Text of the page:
Customer Value: The Gold Standard - InformationWeek

InformationWeek is part of the Informa Tech Division of Informa PLC

This site is operated by a business or businesses owned by Informa PLC and all copyright resides with them.Informa PLC's registered office is 5 Howick Place, London SW1P 1WG. Registered in England and Wales. Number 8860726.

Government // Enterprise Architecture
10:02 AM

Customer Value: The Gold Standard

Why do so few companies make customers the focal point of performance management initiatives? Here's a guide to focusing on customer value and metrics that can measure success.

It's no secret that information gleaned from customer interactions is incredibly valuable. In fact, this information is virtually the only privately held asset that stems from an organization's demand chain efforts. In the context of the classic "five P's" of marketing (product, promotion, placement, pricing, and people), the Web site — for many organizations, a major focus of customer interaction — alone offers ample information for customers, prospects, and competitors. Product positioning is always featured there, and pricing is often derivable. Distribution strategies (placement) can be readily understood, and promotional offers are often presented with animated click-through enticements. The Web site even exposes the fifth 'P' — people — when it highlights the management team (with photos!), new "name" customers, and downloadable customer case studies, usually with a spokesperson's name and title (wisely, specifics of customer interactions are rarely revealed).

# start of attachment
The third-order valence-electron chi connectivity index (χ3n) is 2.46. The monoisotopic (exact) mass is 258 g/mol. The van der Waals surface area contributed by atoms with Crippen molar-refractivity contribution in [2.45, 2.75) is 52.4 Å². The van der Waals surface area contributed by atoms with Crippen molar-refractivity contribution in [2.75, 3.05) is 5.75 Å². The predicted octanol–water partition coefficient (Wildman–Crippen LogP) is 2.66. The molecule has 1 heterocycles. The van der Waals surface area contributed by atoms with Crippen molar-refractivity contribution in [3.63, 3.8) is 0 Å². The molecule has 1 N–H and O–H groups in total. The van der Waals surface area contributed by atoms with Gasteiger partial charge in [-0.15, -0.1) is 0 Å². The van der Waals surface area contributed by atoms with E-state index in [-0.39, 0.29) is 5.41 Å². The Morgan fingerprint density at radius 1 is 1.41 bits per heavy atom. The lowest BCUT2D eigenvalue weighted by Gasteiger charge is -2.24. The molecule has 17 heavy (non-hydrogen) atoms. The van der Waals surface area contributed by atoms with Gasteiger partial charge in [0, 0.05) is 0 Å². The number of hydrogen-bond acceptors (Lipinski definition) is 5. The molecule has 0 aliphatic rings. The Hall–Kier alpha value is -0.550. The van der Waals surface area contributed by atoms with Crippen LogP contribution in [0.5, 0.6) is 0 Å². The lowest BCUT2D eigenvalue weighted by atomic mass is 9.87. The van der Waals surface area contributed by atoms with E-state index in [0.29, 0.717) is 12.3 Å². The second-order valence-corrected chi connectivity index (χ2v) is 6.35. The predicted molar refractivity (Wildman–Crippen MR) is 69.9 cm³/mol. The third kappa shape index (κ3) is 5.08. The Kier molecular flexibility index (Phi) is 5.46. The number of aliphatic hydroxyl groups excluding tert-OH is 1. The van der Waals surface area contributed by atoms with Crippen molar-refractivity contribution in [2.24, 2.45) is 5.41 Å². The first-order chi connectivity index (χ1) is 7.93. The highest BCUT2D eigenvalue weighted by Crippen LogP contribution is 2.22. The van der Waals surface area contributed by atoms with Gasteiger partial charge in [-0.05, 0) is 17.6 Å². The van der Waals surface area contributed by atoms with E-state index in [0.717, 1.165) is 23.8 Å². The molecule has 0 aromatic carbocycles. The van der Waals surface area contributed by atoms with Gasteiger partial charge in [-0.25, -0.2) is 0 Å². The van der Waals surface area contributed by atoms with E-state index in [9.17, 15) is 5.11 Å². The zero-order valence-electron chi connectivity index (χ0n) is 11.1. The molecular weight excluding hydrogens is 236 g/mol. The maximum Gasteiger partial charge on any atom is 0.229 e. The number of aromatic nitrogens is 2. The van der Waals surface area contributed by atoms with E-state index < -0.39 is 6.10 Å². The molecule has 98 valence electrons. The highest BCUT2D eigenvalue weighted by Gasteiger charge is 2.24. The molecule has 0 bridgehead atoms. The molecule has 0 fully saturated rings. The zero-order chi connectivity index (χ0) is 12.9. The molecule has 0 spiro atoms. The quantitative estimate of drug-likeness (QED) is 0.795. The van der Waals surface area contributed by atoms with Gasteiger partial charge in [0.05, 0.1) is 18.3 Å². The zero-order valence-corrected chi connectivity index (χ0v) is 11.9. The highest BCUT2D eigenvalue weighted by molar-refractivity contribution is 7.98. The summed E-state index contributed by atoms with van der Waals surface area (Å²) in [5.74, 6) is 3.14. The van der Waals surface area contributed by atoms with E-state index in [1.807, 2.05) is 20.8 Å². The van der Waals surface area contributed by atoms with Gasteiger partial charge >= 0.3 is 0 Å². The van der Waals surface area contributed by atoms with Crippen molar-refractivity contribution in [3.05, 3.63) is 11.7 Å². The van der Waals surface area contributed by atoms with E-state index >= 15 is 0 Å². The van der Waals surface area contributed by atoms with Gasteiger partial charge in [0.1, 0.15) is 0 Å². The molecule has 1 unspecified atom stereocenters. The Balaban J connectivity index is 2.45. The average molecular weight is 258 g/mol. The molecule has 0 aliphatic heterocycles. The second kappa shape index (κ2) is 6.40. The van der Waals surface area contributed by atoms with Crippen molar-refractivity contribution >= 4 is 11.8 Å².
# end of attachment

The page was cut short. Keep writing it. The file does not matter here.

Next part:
On the flip side of these sales-driven revelations, however, it turns out that a surprising number of organizations continue to overlook the customer interactions themselves as a significant source of market and performance intelligence. Measuring relative customer value and establishing priorities on the basis of profitability are difficult objectives: yet such metrics are crucial in the quest for performance improvement. Information drawn from customer interactions, particularly through the Web site, is essential to these metrics. Plus, by making a commitment to customer intelligence at this level, organizations will naturally begin to shift focus to the customer and away from a product-centric, transaction-driven mindset.

A customer-focused strategy becomes the foundation upon which an organization can build its capacity to understand how customer value relates to its success; how it can optimize activities with respect to customer interactions; and how it can align cross-functional group performance in order to leverage and influence more profitable customer interactions. A customer profitability framework provides the organization with a structure and discipline for managing its resources, allowing it to focus strategic, tactical, and operational efficiencies toward enhancing the value of its customers.